Professor Alexander Seifalian

My dream was to develop a small diameter blood vessel, virtually a plastic tube, to replace damaged arteries. The artery in the heart is about three to four millimeter diameter, or  the artery below the knee in the leg is less than four millimeter diameter. For a heart, if you don't have a suitable blood vessel, like a vein or artery, there's no other option and previously the only option is using PTFE as a material in a bypass graft. But if they put 100 of them there, in five years 75% can block which causes a lot of amputations. So, I was trying to develop a small virtually plastic tube to replace arteries. I developed a material which could be replacing arteries which has to be biocompatible, non-toxic, and able to integrate into the surrounding tissue. So, when you attach the blood vessel synthetic material to the artery, it had to integrate together. That why I really wanted to develop the synthetic materials Hastalex® and BioHastalex®. Because they are based on functional graphene oxide, they are not toxic.

Dr Aphrodite Tomou

Hastalex® and BioHastalex® are available exclusively at Goodfellow. Can you tell us how did that exclusivity agreement happen?

Professor Alexander Seifalian

Collaboration with Goodfellow started initially when I met with you. Later on, you met my colleague Victoria who is now leading the company Nanoloom which is taking these materials for use in textile applications. We also met in the US as part of the Innovate UK - Global Business Innovation Graphene Program. That’s where the positive relationship starts really, and from then on, Goodfellow had very good knowledge about the material, and so we like Goodfellow.

Dr Aphrodite Tomou

We have such a good relationship with you and Victoria. It's a pleasure having your materials in our catalogue range, honestly. You said that you like Goodfellow, have you ever been involved with Goodfellow in the past? Have you ordered from us?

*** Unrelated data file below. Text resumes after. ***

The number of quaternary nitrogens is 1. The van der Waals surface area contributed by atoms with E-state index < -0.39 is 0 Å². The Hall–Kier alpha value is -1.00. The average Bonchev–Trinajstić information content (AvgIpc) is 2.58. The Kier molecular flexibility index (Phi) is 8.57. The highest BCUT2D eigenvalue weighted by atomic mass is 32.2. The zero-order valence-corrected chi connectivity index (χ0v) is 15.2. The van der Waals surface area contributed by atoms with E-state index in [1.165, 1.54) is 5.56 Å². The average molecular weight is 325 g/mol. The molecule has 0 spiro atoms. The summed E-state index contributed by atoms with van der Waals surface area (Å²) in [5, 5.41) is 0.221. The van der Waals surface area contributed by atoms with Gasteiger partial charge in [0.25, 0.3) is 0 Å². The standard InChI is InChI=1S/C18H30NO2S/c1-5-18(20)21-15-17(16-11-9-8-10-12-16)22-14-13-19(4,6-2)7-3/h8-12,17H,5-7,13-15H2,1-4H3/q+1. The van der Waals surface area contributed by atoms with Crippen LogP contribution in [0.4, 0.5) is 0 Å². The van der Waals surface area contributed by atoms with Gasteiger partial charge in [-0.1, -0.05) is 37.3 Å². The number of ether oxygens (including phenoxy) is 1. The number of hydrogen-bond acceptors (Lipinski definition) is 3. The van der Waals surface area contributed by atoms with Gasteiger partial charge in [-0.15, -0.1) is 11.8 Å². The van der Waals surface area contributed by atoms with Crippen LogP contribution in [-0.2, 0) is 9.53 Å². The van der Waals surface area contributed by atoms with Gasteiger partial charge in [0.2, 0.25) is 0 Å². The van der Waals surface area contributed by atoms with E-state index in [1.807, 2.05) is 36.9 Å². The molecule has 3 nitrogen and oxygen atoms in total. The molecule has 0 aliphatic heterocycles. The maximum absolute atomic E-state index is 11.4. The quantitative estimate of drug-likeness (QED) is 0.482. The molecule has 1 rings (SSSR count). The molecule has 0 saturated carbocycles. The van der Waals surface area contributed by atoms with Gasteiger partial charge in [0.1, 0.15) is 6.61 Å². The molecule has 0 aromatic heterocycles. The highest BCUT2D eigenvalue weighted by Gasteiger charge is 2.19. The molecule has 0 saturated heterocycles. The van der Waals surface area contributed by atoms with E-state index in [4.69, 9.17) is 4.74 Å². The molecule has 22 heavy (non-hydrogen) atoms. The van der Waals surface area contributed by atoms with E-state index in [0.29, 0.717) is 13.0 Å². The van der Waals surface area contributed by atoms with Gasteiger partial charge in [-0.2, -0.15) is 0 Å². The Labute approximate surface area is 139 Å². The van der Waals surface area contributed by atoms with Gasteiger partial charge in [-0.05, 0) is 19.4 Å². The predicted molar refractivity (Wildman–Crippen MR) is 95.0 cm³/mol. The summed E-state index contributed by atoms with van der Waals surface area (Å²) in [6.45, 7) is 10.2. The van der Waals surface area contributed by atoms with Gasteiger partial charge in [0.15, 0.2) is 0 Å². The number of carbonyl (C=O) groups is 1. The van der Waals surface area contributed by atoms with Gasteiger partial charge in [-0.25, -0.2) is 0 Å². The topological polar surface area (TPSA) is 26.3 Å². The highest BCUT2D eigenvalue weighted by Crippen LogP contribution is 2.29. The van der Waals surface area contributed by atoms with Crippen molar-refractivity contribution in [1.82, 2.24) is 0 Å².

Professor Alexander Seifalian

Goodfellow sells materials for medical applications and industrial applications. Seven or eight years ago we bought some nanoparticles from Goodfellow, and yes, I do love Goodfellow.

Dr Aphrodite Tomou

Indeed, we have a great variety of customers, from medical applications, up to aerospace and defense and research institutes. I know that you have received so many awards in your career, what would you say are your proudest achievements?

Professor Alexander Seifalian

I was awarded for my cardiovascular device from Medical Future. And this was developed for coronary artery bypass graft and transcatheter heart valve, which is a heart valve that goes through the catheter from the vein in the leg called the femoral artery. Both products have completed the GLP preclinical trial, that means the independent body tested and it passed the preclinical trial. Both products are now waiting for clinical trial. So those are my best achievements I think, a development of medical devices.

Dr Aphrodite Tomou

What do you think the future holds for carbon, and graphene in particular?

Professor Alexander Seifalian

I think applications for graphene are moving really fast in every field, including biotechnology especially. An example is graphene oxide, functional graphene oxide, graphene nanoplate. Graphene is being used a lot in biosensors, a lot of people now use Graphene because of its conductivity. The pharmaceutical industry as well as in academia started using graphene nanoparticle as a delivery vehicle for drugs and vaccines. Other industries, such as aerospace, are also using Graphene in some of their applications.

Dr Aphrodite Tomou

What does the future hold for you and your company?

Professor Alexander Seifalian

Our new company, Nanoloom, manufactures fibers using BioHastalex®, which is a biodegradable graphene-based composite for textile application. So, this is a different company with nonmedical applications, but for NanoRegMed, which I’m really keen on pushing forward, we have been working with American and Japanese companies in the development of surgically implants. So, we have a number of surgical implants which can be used like tendons and pelvic mesh. I'm sure if development goes very well, we will have patent within the next three years.

Goodfellow allows us to provide our materials to a wider audience, such as researchers who like to work in the biomedical field and like to take advantage of this material, or to assess it for their applications.